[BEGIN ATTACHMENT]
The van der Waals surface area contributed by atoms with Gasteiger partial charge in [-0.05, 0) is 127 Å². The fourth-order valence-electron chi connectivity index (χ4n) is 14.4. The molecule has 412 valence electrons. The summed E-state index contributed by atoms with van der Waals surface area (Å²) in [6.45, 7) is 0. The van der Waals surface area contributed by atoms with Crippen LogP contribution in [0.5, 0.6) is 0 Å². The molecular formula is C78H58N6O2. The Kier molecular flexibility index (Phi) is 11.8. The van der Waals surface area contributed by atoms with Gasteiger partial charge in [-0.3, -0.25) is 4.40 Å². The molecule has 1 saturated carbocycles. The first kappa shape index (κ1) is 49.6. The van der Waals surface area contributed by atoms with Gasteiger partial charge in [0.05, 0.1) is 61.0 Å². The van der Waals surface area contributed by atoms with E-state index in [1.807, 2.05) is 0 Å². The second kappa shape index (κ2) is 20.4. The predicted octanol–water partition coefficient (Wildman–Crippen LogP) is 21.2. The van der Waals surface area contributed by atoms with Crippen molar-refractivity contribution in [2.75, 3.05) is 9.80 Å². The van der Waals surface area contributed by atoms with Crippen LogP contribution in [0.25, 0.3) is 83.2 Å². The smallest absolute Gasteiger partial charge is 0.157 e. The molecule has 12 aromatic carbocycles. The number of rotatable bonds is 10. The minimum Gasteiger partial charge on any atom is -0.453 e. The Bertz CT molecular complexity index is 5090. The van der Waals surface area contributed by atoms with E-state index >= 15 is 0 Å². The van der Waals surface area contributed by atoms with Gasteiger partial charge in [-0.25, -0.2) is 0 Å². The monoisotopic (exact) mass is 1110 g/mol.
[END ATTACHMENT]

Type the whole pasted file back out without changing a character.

The van der Waals surface area contributed by atoms with Gasteiger partial charge in [-0.05, 0) is 127 Å². The fourth-order valence-electron chi connectivity index (χ4n) is 14.4. The molecule has 412 valence electrons. The summed E-state index contributed by atoms with van der Waals surface area (Å²) in [6.45, 7) is 0. The van der Waals surface area contributed by atoms with Crippen LogP contribution in [0.5, 0.6) is 0 Å². The molecular formula is C78H58N6O2. The Kier molecular flexibility index (Phi) is 11.8. The van der Waals surface area contributed by atoms with Gasteiger partial charge in [-0.3, -0.25) is 4.40 Å². The molecule has 1 saturated carbocycles. The first kappa shape index (κ1) is 49.6. The van der Waals surface area contributed by atoms with Gasteiger partial charge in [0.05, 0.1) is 61.0 Å². The van der Waals surface area contributed by atoms with E-state index in [1.807, 2.05) is 0 Å². The second kappa shape index (κ2) is 20.4. The predicted octanol–water partition coefficient (Wildman–Crippen LogP) is 21.2. The van der Waals surface area contributed by atoms with Crippen molar-refractivity contribution in [2.75, 3.05) is 9.80 Å². The van der Waals surface area contributed by atoms with Crippen LogP contribution in [0.25, 0.3) is 83.2 Å². The smallest absolute Gasteiger partial charge is 0.157 e. The molecule has 12 aromatic carbocycles. The number of rotatable bonds is 10. The minimum Gasteiger partial charge on any atom is -0.453 e. The Bertz CT molecular complexity index is 5090. The van der Waals surface area contributed by atoms with E-state index >= 15 is 0 Å². The van der Waals surface area contributed by atoms with Gasteiger partial charge in [-0.25, -0.2) is 0 Å². The monoisotopic (exact) mass is 1110 g/mol.